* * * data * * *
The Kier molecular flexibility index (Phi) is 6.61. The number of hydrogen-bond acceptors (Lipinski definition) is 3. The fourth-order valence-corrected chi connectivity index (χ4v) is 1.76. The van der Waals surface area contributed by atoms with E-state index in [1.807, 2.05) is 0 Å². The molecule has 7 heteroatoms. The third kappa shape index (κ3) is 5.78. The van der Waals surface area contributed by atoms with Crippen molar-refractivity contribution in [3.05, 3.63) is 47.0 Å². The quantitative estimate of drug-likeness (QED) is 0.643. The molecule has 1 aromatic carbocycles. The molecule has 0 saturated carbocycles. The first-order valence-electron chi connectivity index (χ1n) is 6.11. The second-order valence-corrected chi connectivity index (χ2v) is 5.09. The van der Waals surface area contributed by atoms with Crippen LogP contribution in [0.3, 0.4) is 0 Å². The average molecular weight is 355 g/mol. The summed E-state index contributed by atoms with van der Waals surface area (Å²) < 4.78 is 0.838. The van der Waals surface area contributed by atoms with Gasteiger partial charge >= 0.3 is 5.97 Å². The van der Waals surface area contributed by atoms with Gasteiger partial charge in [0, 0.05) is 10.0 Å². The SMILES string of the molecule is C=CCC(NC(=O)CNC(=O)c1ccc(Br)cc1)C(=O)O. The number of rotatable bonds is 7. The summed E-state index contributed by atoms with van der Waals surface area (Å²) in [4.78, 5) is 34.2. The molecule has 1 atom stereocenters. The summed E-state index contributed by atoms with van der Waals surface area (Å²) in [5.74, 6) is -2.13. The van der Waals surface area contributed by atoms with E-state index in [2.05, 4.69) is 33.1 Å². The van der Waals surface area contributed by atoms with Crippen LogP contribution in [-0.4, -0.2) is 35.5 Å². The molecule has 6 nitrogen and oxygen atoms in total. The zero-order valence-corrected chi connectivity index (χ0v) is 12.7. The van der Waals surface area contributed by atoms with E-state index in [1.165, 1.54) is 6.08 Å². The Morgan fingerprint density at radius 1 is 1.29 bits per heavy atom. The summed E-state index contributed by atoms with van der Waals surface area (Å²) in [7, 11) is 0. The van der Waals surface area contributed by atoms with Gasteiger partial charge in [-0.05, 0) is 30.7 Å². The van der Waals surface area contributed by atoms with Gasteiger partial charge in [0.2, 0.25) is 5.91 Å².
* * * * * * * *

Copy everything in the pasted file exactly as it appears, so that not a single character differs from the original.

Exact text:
The Kier molecular flexibility index (Phi) is 6.61. The number of hydrogen-bond acceptors (Lipinski definition) is 3. The fourth-order valence-corrected chi connectivity index (χ4v) is 1.76. The van der Waals surface area contributed by atoms with E-state index in [1.807, 2.05) is 0 Å². The molecule has 7 heteroatoms. The third kappa shape index (κ3) is 5.78. The van der Waals surface area contributed by atoms with Crippen molar-refractivity contribution in [3.05, 3.63) is 47.0 Å². The quantitative estimate of drug-likeness (QED) is 0.643. The molecule has 1 aromatic carbocycles. The molecule has 0 saturated carbocycles. The first-order valence-electron chi connectivity index (χ1n) is 6.11. The second-order valence-corrected chi connectivity index (χ2v) is 5.09. The van der Waals surface area contributed by atoms with Crippen LogP contribution in [0.3, 0.4) is 0 Å². The average molecular weight is 355 g/mol. The summed E-state index contributed by atoms with van der Waals surface area (Å²) < 4.78 is 0.838. The van der Waals surface area contributed by atoms with Gasteiger partial charge >= 0.3 is 5.97 Å². The van der Waals surface area contributed by atoms with Gasteiger partial charge in [0, 0.05) is 10.0 Å². The SMILES string of the molecule is C=CCC(NC(=O)CNC(=O)c1ccc(Br)cc1)C(=O)O. The number of rotatable bonds is 7. The summed E-state index contributed by atoms with van der Waals surface area (Å²) in [4.78, 5) is 34.2. The molecule has 1 atom stereocenters. The summed E-state index contributed by atoms with van der Waals surface area (Å²) in [5.74, 6) is -2.13. The van der Waals surface area contributed by atoms with E-state index in [2.05, 4.69) is 33.1 Å². The van der Waals surface area contributed by atoms with Crippen LogP contribution in [-0.4, -0.2) is 35.5 Å². The molecule has 6 nitrogen and oxygen atoms in total. The zero-order valence-corrected chi connectivity index (χ0v) is 12.7. The van der Waals surface area contributed by atoms with E-state index in [1.165, 1.54) is 6.08 Å². The Morgan fingerprint density at radius 1 is 1.29 bits per heavy atom. The summed E-state index contributed by atoms with van der Waals surface area (Å²) in [7, 11) is 0. The van der Waals surface area contributed by atoms with Gasteiger partial charge in [-0.05, 0) is 30.7 Å². The van der Waals surface area contributed by atoms with Gasteiger partial charge in [0.2, 0.25) is 5.91 Å².